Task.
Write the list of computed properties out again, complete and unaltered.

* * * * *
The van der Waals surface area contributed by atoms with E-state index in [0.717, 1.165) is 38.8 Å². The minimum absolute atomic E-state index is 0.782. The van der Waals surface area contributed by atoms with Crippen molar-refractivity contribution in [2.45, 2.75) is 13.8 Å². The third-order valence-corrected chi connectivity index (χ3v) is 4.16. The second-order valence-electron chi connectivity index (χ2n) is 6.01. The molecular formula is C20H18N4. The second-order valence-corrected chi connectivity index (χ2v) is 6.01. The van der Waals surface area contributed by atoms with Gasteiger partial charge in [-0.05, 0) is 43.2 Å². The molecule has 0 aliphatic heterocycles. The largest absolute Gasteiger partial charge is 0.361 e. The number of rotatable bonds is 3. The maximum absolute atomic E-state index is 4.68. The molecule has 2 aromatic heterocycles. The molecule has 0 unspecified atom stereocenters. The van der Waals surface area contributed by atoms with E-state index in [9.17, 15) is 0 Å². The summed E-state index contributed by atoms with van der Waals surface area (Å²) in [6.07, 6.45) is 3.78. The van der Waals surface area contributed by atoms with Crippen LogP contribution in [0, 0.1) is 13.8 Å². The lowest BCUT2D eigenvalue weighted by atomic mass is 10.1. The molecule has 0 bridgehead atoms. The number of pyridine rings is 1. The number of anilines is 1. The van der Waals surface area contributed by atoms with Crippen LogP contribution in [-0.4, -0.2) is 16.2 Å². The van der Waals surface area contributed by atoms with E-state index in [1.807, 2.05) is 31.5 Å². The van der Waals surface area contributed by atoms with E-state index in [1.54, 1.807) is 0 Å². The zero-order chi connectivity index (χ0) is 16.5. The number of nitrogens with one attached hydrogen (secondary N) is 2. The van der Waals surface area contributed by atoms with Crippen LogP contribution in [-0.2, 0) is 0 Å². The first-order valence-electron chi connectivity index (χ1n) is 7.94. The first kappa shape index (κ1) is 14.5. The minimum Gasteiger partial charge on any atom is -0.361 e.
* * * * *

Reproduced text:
The van der Waals surface area contributed by atoms with E-state index in [0.717, 1.165) is 38.8 Å². The minimum absolute atomic E-state index is 0.782. The van der Waals surface area contributed by atoms with Crippen molar-refractivity contribution in [2.45, 2.75) is 13.8 Å². The third-order valence-corrected chi connectivity index (χ3v) is 4.16. The second-order valence-electron chi connectivity index (χ2n) is 6.01. The molecular formula is C20H18N4. The second-order valence-corrected chi connectivity index (χ2v) is 6.01. The van der Waals surface area contributed by atoms with Gasteiger partial charge in [-0.05, 0) is 43.2 Å². The molecule has 0 aliphatic heterocycles. The largest absolute Gasteiger partial charge is 0.361 e. The number of rotatable bonds is 3. The maximum absolute atomic E-state index is 4.68. The molecule has 2 aromatic heterocycles. The molecule has 0 unspecified atom stereocenters. The van der Waals surface area contributed by atoms with E-state index in [9.17, 15) is 0 Å². The summed E-state index contributed by atoms with van der Waals surface area (Å²) in [6.07, 6.45) is 3.78. The van der Waals surface area contributed by atoms with Crippen LogP contribution in [0, 0.1) is 13.8 Å². The lowest BCUT2D eigenvalue weighted by atomic mass is 10.1. The molecule has 0 bridgehead atoms. The number of pyridine rings is 1. The number of anilines is 1. The van der Waals surface area contributed by atoms with Crippen LogP contribution in [-0.4, -0.2) is 16.2 Å². The van der Waals surface area contributed by atoms with E-state index in [1.807, 2.05) is 31.5 Å². The van der Waals surface area contributed by atoms with E-state index in [1.54, 1.807) is 0 Å². The zero-order chi connectivity index (χ0) is 16.5. The number of nitrogens with one attached hydrogen (secondary N) is 2. The van der Waals surface area contributed by atoms with Crippen LogP contribution in [-0.2, 0) is 0 Å². The first-order valence-electron chi connectivity index (χ1n) is 7.94. The first kappa shape index (κ1) is 14.5. The minimum Gasteiger partial charge on any atom is -0.361 e.